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Panic Selling Will Lead to a Sharp Bounce

By Paul Lamont

February 28, 2009



Last month, we noted the change the Beach Boys experienced from the early 60s to the early 70s: from good times on the beach to warnings about polluted water. In our report, we compared this to the significant shift in investor sentiment from 2007 to 2009. Stock market bears have had their day in the sun; but now is not the time to be in shorts.


Bearish sentiment is everywhere. Investors have finally realized what we have been discussing for the last two years. And now that we are near a temporary bottom, some investors are taking action. After opening their brokerage statements to inspect the damage (they don’t do this until near the market bottom), their immediate reaction is to cash out and stick their funds into CDs.


Unfortunately, investors are reacting to the past. They should have been in cash during the downtrend. CDs are not necessarily the best investments going forward. Buying CDs also ignores the lessons of the Great Depression: that fractional reserve banks eventually collapse under their own leverage. Instead, investors should be positioning themselves for a countertrend rally: by either not selling their stocks or if they are in cash, by considering market exposure (depending on your risk tolerance).


In January of 2007, we quoted Dr. Marc Faber; "In a selling panic you should buy, but in the buying mania that we have now the wisest course of action is to liquidate." As expected: “When investors finally give up at the bottom and sell, we will recommend buying.” We do not expect that this is the ultimate low, merely a level that will support a multi-month bounce. This reflationary bounce will be much stronger (and possibly last longer) than any other rally we have seen since October 2007. Its purpose is to put to rest the widespread fear currently in the market.


Looking For a Retest

We have continually used the inflation-adjusted Dow Jones Industrial Average Chart (seen below) to note the bear market’s progress. The midpoint line has created a reaction by the market in the past, for instance to mark the top of the market before the crash in 1987. We expect the DJIA to retest this trend line, much like in 1975.




The Real Government Role Part 2

As we explained last February, “the Fed and the FDIC actually tax the banking system during a crisis.” Sure enough, the FDIC is raising fees on all banks to support its bailout fund. More examples of the government destroying the financial sector are too numerous to mention.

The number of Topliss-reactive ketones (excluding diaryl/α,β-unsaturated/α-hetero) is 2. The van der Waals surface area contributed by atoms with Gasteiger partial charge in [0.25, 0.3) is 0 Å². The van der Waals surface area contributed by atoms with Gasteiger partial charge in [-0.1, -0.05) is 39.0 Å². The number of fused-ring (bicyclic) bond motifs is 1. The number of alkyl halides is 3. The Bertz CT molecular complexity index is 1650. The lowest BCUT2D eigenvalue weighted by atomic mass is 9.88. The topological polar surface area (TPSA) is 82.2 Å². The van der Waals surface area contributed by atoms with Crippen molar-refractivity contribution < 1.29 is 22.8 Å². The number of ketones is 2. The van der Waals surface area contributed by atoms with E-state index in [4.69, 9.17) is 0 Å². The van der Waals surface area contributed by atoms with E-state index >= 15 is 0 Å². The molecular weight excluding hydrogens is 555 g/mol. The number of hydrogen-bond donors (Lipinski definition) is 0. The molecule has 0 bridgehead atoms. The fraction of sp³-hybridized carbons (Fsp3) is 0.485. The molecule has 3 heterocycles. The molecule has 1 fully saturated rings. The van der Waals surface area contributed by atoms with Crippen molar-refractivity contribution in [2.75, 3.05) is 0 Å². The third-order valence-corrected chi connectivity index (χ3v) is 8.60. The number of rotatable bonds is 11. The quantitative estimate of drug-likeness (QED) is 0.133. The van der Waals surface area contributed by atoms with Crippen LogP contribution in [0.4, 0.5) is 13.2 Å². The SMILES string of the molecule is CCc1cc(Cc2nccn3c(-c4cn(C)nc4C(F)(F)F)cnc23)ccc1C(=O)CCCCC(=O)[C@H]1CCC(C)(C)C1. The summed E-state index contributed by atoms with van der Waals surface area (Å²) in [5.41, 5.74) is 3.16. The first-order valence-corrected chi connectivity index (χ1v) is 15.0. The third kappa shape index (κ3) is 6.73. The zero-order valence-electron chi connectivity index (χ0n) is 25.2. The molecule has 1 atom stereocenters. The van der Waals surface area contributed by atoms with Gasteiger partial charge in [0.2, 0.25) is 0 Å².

Treasury Bond Update

That was quick. From its December 18th low of 2.54%, the 30 Year U.S. Treasury Bond yield has risen to 3.68% in two months. For such a big boat, that was a quick and abrupt turn. As we stated on January 5th, 2009, "government bonds were sold in the deflationary spiral of 1930-32. The excuses were two fold: liquidity concerns and inflation fears." In our view, the ‘Haughty Bond’ has fallen. Expect the trend in long term interest rates to be up until we reach the final stock market low (sometime between 2010-2014).


Short Term Bearish on Gold and Silver

We were able to determine a turning point in the Bond market using sentiment. Now everywhere we look, gold is present. Financial television shows and political radio are advertising it. Sentiment surveys are equally as optimistic, thus highly bearish. We expect a drop under the November low. However, we cannot be long term bearish on gold because it is only 7 years out of a lengthy twenty year bear market. Also, gold is money historically. If the credit of the U.S. is eventually impaired, gold may become a desirable haven. But in the current environment it is extremely expensive.


What’s Next

We expect an intense selling Panic in March, much like September’s action. The sell-off should end with the failure of a significant institution. This temporary bottom will support a sharp bounce into the fall.


***No graph, chart, formula or other device offered can in and of itself be used to make trading decisions. This newsletter should not be construed as personal investment advice. It is for informational purposes only.


Copyright ©2009 Lamont Trading Advisors, Inc. Paul J. Lamont is President of Lamont Trading Advisors, Inc., a registered investment advisor in the State of Alabama. Persons in states outside of Alabama should be aware that we are relying on de minimis contact rules within their respective home state. For more information about our firm visit www.LTAdvisors.net, or to receive a copy of our disclosure form ADV, please email us at advrequest@ltadvisors.net, or call (256) 850-4161.